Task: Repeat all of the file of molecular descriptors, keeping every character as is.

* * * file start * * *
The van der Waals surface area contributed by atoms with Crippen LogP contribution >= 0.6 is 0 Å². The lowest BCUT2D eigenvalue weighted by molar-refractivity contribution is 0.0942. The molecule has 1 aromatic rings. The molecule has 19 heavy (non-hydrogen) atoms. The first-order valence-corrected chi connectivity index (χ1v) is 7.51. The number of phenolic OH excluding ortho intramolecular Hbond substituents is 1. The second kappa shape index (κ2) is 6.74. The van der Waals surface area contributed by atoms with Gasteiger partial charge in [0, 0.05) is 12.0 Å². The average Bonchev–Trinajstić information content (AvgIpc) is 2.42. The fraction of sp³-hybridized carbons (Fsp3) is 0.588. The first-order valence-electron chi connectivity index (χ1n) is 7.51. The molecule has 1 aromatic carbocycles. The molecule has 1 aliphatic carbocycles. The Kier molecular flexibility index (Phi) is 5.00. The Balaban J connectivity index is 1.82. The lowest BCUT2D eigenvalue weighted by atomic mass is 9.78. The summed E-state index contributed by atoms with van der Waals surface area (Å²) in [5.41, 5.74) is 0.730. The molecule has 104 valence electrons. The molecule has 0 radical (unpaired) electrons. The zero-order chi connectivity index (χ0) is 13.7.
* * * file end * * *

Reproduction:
The van der Waals surface area contributed by atoms with Crippen LogP contribution >= 0.6 is 0 Å². The lowest BCUT2D eigenvalue weighted by molar-refractivity contribution is 0.0942. The molecule has 1 aromatic rings. The molecule has 19 heavy (non-hydrogen) atoms. The first-order valence-corrected chi connectivity index (χ1v) is 7.51. The number of phenolic OH excluding ortho intramolecular Hbond substituents is 1. The second kappa shape index (κ2) is 6.74. The van der Waals surface area contributed by atoms with Gasteiger partial charge in [0, 0.05) is 12.0 Å². The average Bonchev–Trinajstić information content (AvgIpc) is 2.42. The fraction of sp³-hybridized carbons (Fsp3) is 0.588. The first-order valence-electron chi connectivity index (χ1n) is 7.51. The molecule has 1 aromatic carbocycles. The molecule has 1 aliphatic carbocycles. The Kier molecular flexibility index (Phi) is 5.00. The Balaban J connectivity index is 1.82. The lowest BCUT2D eigenvalue weighted by atomic mass is 9.78. The summed E-state index contributed by atoms with van der Waals surface area (Å²) in [5.41, 5.74) is 0.730. The molecule has 104 valence electrons. The molecule has 0 radical (unpaired) electrons. The zero-order chi connectivity index (χ0) is 13.7.